The Tea Party has been precisely the tonic necessary to move the body politic off the center line. Say what you like, fear is a motivator and the Tea Party has engendered its fair share of fear amongst the entrenched political elite. The nature of the Tea Party, the manner in which it came together; the small amount of time it took to germinate and the manner in which individuals came together is remarkable. The demand that representative government satisfy a new set of demands is refreshing and long overdue. In essence the Tea Party has served as a third party without actually being one; unique in our political history.
Tea Party events demonstrate remarkable energy; remarkable as well is the degree to which differing points of issue focus managed to maintain a cohesive center. The strength of the movement was the presence of thousands of leaders, individual commitments and true grassroots vigor. It was impossible to co-opt a movement with no central authority; the only deals being made were within the movement.
Then came actual success; according to Fox Business 31 of 36 Tea Party supported candidates have won primary battles. The Tea Party, facing mounting charges of extremism and racism seems to unconsciously understand Gandhi’s wisdom; “First they ignore you, then they ridicule you, then they fight you……and then you win”.
The very fact that political neophytes have moved the political red line is fascinating; a silent majority, silent no more. But, the source of your greatest strength is also, typically, the source of your greatest weakness and therein lies the next set of challenges.
Will the Tea Party become overly enamored with winning? Or will they say, “win or lose we stand on this ground”?
The temptation and the pressure to support less than ideal candidates will increase. “Support me because I’m “less bad” than the other guy”. “Support me because I can win”! The problem with those appeals is that it is exactly that argument which helped stoke the fire in the first place.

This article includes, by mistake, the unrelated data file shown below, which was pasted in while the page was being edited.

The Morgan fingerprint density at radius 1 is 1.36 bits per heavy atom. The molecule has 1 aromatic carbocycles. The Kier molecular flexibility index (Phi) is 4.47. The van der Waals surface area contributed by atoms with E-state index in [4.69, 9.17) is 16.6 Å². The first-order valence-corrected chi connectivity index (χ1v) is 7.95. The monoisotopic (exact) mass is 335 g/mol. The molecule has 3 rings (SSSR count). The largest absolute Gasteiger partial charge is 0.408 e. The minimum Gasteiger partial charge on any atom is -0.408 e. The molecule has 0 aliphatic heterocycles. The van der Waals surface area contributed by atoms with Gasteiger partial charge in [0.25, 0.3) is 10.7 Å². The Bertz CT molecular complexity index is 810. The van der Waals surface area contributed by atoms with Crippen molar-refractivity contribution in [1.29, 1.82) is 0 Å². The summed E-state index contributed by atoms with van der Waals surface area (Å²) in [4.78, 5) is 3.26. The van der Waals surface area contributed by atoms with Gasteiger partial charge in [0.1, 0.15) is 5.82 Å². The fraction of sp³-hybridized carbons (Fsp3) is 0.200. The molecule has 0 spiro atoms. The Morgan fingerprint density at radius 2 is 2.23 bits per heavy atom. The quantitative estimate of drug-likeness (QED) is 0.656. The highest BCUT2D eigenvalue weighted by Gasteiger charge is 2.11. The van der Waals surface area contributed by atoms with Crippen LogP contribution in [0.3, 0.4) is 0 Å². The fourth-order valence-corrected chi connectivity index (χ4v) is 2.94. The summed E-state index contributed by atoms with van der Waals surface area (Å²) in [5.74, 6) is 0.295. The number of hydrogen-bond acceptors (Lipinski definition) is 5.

Christine O’Donnell in Delaware is unlikely to win in the opinion of some, Karl Rove chief amongst them. The GOP lost no time in announcing that they would not support her financially putting a fine point on why the GOP is losing conservatives appeal and why they have unconsciously put themselves in a position to be overwhelmed by, if not the Tea Party, those who share the fundamental goals of the Tea Party. GOP fund raising is bleeding and this kneejerk, institutional reaction to Ms. O’Donnell would be one of the reasons why. Mike Castle won’t endorse her as aide Kate Dickens announced in what amounted to a losers hissy fit. If this is the manner of assumed entitlement that Delawareans want to be represented by so be it, it’s up to them. Elections have consequences, as we are frequently reminded.
To all of this I say; “so what?”
To Christine O’Donnell and Sharon Angle, Carl Paladino and others; go fight the good fight and we’ll see what happens. Conventional wisdom held that you could not win the primaries in the first place, don’t be swayed by conventional wisdom now. Keep in mind that it was “establishment” Republicans that created a good portion of this mess to begin with! Just saying!
Delaware and New York are unlikely to elect a conservative, “so what”! It can’t, it shouldn’t, be just be about winning. It has to also be about the opportunity to deliver a message and demonstrate points of differentiation. It has to also be about motivating people to reconsider entrenched positions. It has to be about moving the line, even in defeat. Winning is good, but not based on philosophical compromise, that’s exactly what generated the Tea Party, that was the context of the 2006 and 2008 elections. Don’t run to the center; see if the center runs to you.
This space, in the past, urged Republicans to stand on solid conservative ground and be prepared to lose based on ideals and ideas. Republicans in too many cases choose not to follow this path and Tea Party success is the result. This is not the end of elections as we know them, two years from now we’re going to do it again. If the Tea Party movement puts principal ahead of transitory victory the movement will gain strength against the backdrop of the current administration. To revisit a theme; the strength of institutional political support became the very weakness that defeated many established candidates.
Despite my inherent admiration for The Tea Party they have, however, shown a few early signs of arrogance, their own version of a tin ear and weak attempts at “power politics”. If it becomes about wielding power in the traditional sense and cowering solid, if imperfect, conservatives your own strength will become a weakness. If it becomes a scorecard instead of an ideals based movement no ongoing good will come of it. If it becomes about traditional political access, and false recognition, allow me to be blunt; “you’re screwed”. Fight the good fight, hold on to ideals but avoid the blind spots that eliminate clear vision.